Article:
After what felt like an eternity of creeping, during which he kept expecting to hear the creak of hinges or feel the vibrations of the giant’s steps on the floor, he made it to the pillar on which he had glimpsed his goal.
It was not ivory, he saw now that he stood before it, but instead a rough limestone, and thick enough to hide him from anyone standing at the door. Up we go.
What should have been an easy climb was rendered arduous by his inability to move horizontally around the pillar without exposing himself in front of the open doorway. He was faced more than once with the choice between exposure and an inadequate grip. He chose the grip. His odds of weathering the fall were better than his odds of facing a jotün and escaping with his prize.
When Einarr was about halfway up, he ventured a peek around the edge of the column. The doorway yawned more widely now than it had when he entered, but still he saw no-one. Sweat beaded on his brow, and he wished for a good enough grip to wipe his palms on his trousers as he once again placed the pillar firmly between himself and the door. A glance over his shoulder confirmed that there was nothing behind him but more of the giant’s gold.
Einarr climbed more quickly, now. He could admit, if only to himself, that the idea of being found by the jotün unnerved him. The sooner he accomplished his goal, the sooner he could escape the oversized, frigid Svartlauf.
His hands gripped the lip at the top of the pillar now. Einarr let his feet drop free of the ridges they clung to and swung backwards. This was the riskiest part, because from the moment he pulled himself up there he was vulnerable. By that same token, the longer he hung here the more likely his fingers were to slip.
Einarr heaved. The sleeves of his tunic tightened over his biceps as he hauled first his chin and then his chest over the lip of the pillar.
More than merely reflecting the sunlight slanting in through the room’s single window, the torc that rested on a velvet pillow on the pedestal seemed to shine with its own light. The pure white gold was braided into a ring, and at each knot a diamond was set. The ends of the torque were wrought into elegant dragon heads. On the inside of the arc, its name was inscribed with runes. Each rune was powerful in its own right. Taken together they were fearsome indeed.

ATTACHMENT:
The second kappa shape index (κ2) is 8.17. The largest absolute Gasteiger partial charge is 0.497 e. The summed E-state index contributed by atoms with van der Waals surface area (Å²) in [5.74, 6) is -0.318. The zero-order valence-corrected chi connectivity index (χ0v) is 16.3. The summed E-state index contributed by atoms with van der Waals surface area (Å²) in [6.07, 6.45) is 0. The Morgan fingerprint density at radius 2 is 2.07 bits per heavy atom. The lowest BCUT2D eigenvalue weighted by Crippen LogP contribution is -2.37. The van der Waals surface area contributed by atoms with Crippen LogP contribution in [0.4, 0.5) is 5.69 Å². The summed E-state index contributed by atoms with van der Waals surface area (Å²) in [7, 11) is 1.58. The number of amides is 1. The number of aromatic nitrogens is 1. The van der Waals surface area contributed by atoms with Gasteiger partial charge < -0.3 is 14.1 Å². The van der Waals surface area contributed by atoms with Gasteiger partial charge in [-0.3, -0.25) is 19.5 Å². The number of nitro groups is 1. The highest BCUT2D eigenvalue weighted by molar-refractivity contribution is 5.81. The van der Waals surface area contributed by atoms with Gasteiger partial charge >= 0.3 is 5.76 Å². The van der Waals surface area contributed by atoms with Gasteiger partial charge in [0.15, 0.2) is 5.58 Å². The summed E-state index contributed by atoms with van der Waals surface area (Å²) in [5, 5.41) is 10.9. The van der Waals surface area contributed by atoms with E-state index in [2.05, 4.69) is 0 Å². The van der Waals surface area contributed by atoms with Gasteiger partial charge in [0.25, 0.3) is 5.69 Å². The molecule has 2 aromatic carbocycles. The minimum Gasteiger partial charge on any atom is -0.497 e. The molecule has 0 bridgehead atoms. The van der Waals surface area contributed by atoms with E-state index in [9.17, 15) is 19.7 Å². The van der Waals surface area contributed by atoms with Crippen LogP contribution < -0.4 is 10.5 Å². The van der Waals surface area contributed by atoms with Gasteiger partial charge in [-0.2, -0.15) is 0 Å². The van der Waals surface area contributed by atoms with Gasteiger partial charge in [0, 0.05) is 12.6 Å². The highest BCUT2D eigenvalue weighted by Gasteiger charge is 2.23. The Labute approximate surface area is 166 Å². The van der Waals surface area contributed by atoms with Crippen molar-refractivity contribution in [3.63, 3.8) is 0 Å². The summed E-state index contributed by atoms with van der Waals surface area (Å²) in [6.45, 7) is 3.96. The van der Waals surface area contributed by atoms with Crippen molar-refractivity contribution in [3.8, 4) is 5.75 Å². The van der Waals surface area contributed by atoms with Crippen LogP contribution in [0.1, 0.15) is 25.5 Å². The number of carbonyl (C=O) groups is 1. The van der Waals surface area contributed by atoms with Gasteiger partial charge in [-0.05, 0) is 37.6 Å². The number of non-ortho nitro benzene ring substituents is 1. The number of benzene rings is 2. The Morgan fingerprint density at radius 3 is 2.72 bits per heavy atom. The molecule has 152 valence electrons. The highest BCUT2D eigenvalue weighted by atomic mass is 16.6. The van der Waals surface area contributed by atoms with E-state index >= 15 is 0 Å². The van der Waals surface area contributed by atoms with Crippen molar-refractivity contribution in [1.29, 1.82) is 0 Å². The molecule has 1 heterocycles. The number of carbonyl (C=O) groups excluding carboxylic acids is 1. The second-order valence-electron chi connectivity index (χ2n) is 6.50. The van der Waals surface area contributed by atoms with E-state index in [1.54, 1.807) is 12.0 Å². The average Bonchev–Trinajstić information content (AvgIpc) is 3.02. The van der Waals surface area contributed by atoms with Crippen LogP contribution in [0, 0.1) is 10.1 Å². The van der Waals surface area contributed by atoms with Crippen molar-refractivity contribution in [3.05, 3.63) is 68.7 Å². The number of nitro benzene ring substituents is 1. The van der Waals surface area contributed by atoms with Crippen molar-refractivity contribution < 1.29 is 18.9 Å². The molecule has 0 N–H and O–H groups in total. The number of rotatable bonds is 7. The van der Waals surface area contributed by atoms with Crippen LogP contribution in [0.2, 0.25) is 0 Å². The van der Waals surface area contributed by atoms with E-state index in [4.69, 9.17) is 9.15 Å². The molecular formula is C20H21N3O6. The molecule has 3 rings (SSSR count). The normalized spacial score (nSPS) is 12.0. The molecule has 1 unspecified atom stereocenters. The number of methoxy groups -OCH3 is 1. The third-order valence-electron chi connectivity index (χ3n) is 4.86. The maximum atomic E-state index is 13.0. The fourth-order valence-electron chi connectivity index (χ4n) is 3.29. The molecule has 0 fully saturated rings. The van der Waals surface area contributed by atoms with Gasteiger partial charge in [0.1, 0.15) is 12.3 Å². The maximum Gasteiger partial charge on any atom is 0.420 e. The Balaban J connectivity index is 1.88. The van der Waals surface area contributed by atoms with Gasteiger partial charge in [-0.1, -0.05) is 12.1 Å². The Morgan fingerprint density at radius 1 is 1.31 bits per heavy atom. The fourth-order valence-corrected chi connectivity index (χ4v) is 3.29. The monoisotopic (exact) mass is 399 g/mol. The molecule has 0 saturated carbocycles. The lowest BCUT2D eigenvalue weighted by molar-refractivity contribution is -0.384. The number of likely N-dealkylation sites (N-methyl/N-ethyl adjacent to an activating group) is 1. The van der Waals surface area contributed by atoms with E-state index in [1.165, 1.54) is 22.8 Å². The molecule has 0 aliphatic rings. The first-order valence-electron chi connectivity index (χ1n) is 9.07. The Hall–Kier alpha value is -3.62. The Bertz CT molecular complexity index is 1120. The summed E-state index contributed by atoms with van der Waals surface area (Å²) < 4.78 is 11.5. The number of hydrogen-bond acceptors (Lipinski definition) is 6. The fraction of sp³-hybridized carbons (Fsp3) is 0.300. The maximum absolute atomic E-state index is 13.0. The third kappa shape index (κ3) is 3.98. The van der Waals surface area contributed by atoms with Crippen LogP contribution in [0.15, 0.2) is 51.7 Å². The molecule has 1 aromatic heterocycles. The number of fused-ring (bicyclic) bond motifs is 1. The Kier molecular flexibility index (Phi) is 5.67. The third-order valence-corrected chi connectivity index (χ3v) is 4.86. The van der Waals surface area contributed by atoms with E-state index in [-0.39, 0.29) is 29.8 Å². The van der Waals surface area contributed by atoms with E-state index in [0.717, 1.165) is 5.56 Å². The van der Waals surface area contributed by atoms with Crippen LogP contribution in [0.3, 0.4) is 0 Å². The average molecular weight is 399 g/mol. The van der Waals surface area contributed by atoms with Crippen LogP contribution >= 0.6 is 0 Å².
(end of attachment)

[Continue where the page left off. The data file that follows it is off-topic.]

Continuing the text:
For the jotün, it might have fit a pinky. For someone like Erik, the torc would have been just a hair too big to fit over his upper arm. Einarr, being a smaller man, could have worn it about his neck, although that would lead to no end of ribbing from the rest of the Vidofnings. He only hesitated a moment before slipping it around his neck. They still had to leave through the storm again, and they were down a man. A little ridicule was worth the gamble that it would ease their journey out. It felt unnaturally cool against his skin.
Einarr looked around. He could, of course, lower himself back over the lip and try to climb down the same way he came up. The problem being, climbing down over a lip was always more challenging than climbing up it, and there was always the possibility of finding a better way down.
Alas, the best possibility came in the form of a five-foot high stack of coins some feet back from the base of the pillar. With a running start he could probably make it, but he would also destroy all pretense at stealth for his escape.
He lowered himself off the edge of the pillar once more and reached out with a foot for the toehold he had used on the way up.
Einarr still clung to the side of the pillar when the ground shook violently. He clung to the stone with tense fingers. After a long moment, he exhaled. He moved a hand down towards the next ledge.
The shaking this time left Einarr hanging by the fingers of one hand. He looked down. A five foot drop isn’t so bad. Einarr let himself fall those last few feet, landing as softly as he could on the flagstone below. Then he ran as quietly as he could towards the door, making sure to keep a pile of treasure between him and the open passage as he went.
Einarr made it halfway across the room towards the door that way. He thought he might make it. And then a familiar voice struck his ears.
“I knew it, Master! They were after the Isinntog!”
Hel’s bells, it’s the dwarf. Resilient little bugger. Einarr turned on the speed now, aiming for a stack near the door to hide behind until the jotün had passed the threshold.
He wasn’t fast enough. Einarr was in the open space between two stacks when the giant’s foot dropped like a blue boulder into the treasure room.